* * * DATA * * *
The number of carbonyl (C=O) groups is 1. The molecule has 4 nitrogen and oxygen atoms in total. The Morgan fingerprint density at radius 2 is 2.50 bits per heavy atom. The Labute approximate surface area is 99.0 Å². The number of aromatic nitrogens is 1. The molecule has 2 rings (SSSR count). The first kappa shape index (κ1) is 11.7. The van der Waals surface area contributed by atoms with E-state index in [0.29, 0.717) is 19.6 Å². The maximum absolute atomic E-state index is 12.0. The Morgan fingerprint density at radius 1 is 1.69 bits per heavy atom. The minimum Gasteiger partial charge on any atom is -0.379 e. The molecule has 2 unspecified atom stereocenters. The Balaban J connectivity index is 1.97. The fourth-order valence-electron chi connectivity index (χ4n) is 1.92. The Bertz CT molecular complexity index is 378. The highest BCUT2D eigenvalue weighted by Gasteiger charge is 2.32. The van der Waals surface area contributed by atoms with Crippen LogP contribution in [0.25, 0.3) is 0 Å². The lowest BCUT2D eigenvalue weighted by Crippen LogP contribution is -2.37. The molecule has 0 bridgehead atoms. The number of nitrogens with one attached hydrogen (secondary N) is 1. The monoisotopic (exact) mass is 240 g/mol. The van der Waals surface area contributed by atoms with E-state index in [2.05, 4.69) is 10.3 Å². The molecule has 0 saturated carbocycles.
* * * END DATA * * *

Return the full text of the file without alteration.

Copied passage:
The number of carbonyl (C=O) groups is 1. The molecule has 4 nitrogen and oxygen atoms in total. The Morgan fingerprint density at radius 2 is 2.50 bits per heavy atom. The Labute approximate surface area is 99.0 Å². The number of aromatic nitrogens is 1. The molecule has 2 rings (SSSR count). The first kappa shape index (κ1) is 11.7. The van der Waals surface area contributed by atoms with E-state index in [0.29, 0.717) is 19.6 Å². The maximum absolute atomic E-state index is 12.0. The Morgan fingerprint density at radius 1 is 1.69 bits per heavy atom. The minimum Gasteiger partial charge on any atom is -0.379 e. The molecule has 2 unspecified atom stereocenters. The Balaban J connectivity index is 1.97. The fourth-order valence-electron chi connectivity index (χ4n) is 1.92. The Bertz CT molecular complexity index is 378. The highest BCUT2D eigenvalue weighted by Gasteiger charge is 2.32. The van der Waals surface area contributed by atoms with Crippen LogP contribution in [0.25, 0.3) is 0 Å². The lowest BCUT2D eigenvalue weighted by Crippen LogP contribution is -2.37. The molecule has 0 bridgehead atoms. The number of nitrogens with one attached hydrogen (secondary N) is 1. The monoisotopic (exact) mass is 240 g/mol. The van der Waals surface area contributed by atoms with E-state index in [2.05, 4.69) is 10.3 Å². The molecule has 0 saturated carbocycles.